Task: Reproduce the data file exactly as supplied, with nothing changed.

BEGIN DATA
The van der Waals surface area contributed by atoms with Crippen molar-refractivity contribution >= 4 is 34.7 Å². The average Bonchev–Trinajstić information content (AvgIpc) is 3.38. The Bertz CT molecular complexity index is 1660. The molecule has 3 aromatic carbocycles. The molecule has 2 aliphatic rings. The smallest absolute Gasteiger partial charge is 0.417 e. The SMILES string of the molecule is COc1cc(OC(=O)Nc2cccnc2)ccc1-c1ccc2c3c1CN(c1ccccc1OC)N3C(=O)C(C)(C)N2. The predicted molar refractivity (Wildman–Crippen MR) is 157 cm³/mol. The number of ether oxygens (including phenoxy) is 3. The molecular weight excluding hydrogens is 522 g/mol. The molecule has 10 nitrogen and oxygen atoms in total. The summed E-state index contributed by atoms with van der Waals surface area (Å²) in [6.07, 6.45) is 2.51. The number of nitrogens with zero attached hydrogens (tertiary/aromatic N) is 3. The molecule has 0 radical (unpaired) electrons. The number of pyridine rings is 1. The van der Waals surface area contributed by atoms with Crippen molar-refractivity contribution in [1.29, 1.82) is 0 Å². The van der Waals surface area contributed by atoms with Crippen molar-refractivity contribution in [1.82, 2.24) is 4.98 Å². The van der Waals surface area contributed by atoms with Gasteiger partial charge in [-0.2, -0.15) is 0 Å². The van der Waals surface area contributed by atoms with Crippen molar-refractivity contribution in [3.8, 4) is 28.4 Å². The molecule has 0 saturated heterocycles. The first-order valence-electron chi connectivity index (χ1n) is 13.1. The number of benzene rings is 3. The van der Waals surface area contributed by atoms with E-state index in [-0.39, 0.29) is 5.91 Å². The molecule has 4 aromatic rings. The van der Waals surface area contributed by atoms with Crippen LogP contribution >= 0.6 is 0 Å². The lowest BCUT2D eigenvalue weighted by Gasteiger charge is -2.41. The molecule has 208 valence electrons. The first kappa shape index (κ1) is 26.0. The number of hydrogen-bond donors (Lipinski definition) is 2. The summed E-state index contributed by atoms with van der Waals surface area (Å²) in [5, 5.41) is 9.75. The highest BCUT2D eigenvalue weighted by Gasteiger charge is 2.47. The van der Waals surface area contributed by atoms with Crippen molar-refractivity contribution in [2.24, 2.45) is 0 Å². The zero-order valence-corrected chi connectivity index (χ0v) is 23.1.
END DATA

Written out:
The van der Waals surface area contributed by atoms with Crippen molar-refractivity contribution >= 4 is 34.7 Å². The average Bonchev–Trinajstić information content (AvgIpc) is 3.38. The Bertz CT molecular complexity index is 1660. The molecule has 3 aromatic carbocycles. The molecule has 2 aliphatic rings. The smallest absolute Gasteiger partial charge is 0.417 e. The SMILES string of the molecule is COc1cc(OC(=O)Nc2cccnc2)ccc1-c1ccc2c3c1CN(c1ccccc1OC)N3C(=O)C(C)(C)N2. The predicted molar refractivity (Wildman–Crippen MR) is 157 cm³/mol. The number of ether oxygens (including phenoxy) is 3. The molecular weight excluding hydrogens is 522 g/mol. The molecule has 10 nitrogen and oxygen atoms in total. The summed E-state index contributed by atoms with van der Waals surface area (Å²) in [6.07, 6.45) is 2.51. The number of nitrogens with zero attached hydrogens (tertiary/aromatic N) is 3. The molecule has 0 radical (unpaired) electrons. The number of pyridine rings is 1. The van der Waals surface area contributed by atoms with Crippen molar-refractivity contribution in [1.29, 1.82) is 0 Å². The van der Waals surface area contributed by atoms with Crippen molar-refractivity contribution in [1.82, 2.24) is 4.98 Å². The van der Waals surface area contributed by atoms with Gasteiger partial charge in [-0.2, -0.15) is 0 Å². The van der Waals surface area contributed by atoms with Crippen molar-refractivity contribution in [3.8, 4) is 28.4 Å². The molecule has 0 saturated heterocycles. The first-order valence-electron chi connectivity index (χ1n) is 13.1. The number of benzene rings is 3. The van der Waals surface area contributed by atoms with E-state index in [-0.39, 0.29) is 5.91 Å². The molecule has 4 aromatic rings. The van der Waals surface area contributed by atoms with Crippen LogP contribution >= 0.6 is 0 Å². The lowest BCUT2D eigenvalue weighted by Gasteiger charge is -2.41. The molecule has 208 valence electrons. The first kappa shape index (κ1) is 26.0. The number of hydrogen-bond donors (Lipinski definition) is 2. The summed E-state index contributed by atoms with van der Waals surface area (Å²) in [5, 5.41) is 9.75. The highest BCUT2D eigenvalue weighted by Gasteiger charge is 2.47. The van der Waals surface area contributed by atoms with Crippen molar-refractivity contribution in [2.24, 2.45) is 0 Å². The zero-order valence-corrected chi connectivity index (χ0v) is 23.1.